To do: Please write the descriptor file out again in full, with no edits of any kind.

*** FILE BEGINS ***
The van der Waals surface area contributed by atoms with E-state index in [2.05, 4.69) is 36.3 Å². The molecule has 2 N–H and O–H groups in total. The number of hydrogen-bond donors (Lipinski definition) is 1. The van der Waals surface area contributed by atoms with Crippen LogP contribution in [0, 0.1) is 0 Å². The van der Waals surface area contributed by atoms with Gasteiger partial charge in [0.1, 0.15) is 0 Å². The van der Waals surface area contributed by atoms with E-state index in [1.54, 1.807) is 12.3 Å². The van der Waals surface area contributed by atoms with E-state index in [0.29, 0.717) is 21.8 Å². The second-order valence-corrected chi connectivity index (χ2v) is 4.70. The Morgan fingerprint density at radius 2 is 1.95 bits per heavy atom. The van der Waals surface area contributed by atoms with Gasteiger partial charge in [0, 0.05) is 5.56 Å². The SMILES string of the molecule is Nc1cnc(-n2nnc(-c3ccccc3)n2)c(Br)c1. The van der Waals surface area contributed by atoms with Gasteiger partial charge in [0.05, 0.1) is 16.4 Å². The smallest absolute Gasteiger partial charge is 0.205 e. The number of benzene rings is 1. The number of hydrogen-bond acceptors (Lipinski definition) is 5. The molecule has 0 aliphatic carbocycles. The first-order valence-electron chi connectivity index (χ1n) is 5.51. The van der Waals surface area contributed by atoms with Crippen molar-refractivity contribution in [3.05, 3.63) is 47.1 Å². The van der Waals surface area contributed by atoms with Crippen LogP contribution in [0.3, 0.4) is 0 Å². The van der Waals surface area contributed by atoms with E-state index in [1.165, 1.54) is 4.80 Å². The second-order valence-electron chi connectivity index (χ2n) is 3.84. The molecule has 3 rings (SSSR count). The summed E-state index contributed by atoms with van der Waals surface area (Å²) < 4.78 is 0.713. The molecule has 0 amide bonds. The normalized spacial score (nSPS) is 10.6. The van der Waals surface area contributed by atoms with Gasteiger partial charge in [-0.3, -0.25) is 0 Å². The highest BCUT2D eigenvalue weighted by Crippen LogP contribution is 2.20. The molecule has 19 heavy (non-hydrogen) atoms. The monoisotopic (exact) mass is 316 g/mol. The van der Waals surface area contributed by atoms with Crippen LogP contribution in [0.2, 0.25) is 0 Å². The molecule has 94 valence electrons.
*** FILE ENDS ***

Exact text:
The van der Waals surface area contributed by atoms with E-state index in [2.05, 4.69) is 36.3 Å². The molecule has 2 N–H and O–H groups in total. The number of hydrogen-bond donors (Lipinski definition) is 1. The van der Waals surface area contributed by atoms with Crippen LogP contribution in [0, 0.1) is 0 Å². The van der Waals surface area contributed by atoms with Gasteiger partial charge in [0.1, 0.15) is 0 Å². The van der Waals surface area contributed by atoms with E-state index in [1.54, 1.807) is 12.3 Å². The van der Waals surface area contributed by atoms with E-state index in [0.29, 0.717) is 21.8 Å². The second-order valence-corrected chi connectivity index (χ2v) is 4.70. The Morgan fingerprint density at radius 2 is 1.95 bits per heavy atom. The van der Waals surface area contributed by atoms with Gasteiger partial charge in [0, 0.05) is 5.56 Å². The SMILES string of the molecule is Nc1cnc(-n2nnc(-c3ccccc3)n2)c(Br)c1. The van der Waals surface area contributed by atoms with Gasteiger partial charge in [0.05, 0.1) is 16.4 Å². The smallest absolute Gasteiger partial charge is 0.205 e. The number of benzene rings is 1. The number of hydrogen-bond acceptors (Lipinski definition) is 5. The molecule has 0 aliphatic carbocycles. The first-order valence-electron chi connectivity index (χ1n) is 5.51. The van der Waals surface area contributed by atoms with Crippen molar-refractivity contribution in [3.05, 3.63) is 47.1 Å². The van der Waals surface area contributed by atoms with Crippen LogP contribution in [0.3, 0.4) is 0 Å². The van der Waals surface area contributed by atoms with E-state index in [1.165, 1.54) is 4.80 Å². The second-order valence-electron chi connectivity index (χ2n) is 3.84. The molecule has 3 rings (SSSR count). The summed E-state index contributed by atoms with van der Waals surface area (Å²) < 4.78 is 0.713. The molecule has 0 amide bonds. The normalized spacial score (nSPS) is 10.6. The van der Waals surface area contributed by atoms with Gasteiger partial charge in [-0.3, -0.25) is 0 Å². The highest BCUT2D eigenvalue weighted by Crippen LogP contribution is 2.20. The molecule has 19 heavy (non-hydrogen) atoms. The monoisotopic (exact) mass is 316 g/mol. The van der Waals surface area contributed by atoms with Crippen LogP contribution in [0.2, 0.25) is 0 Å². The molecule has 94 valence electrons.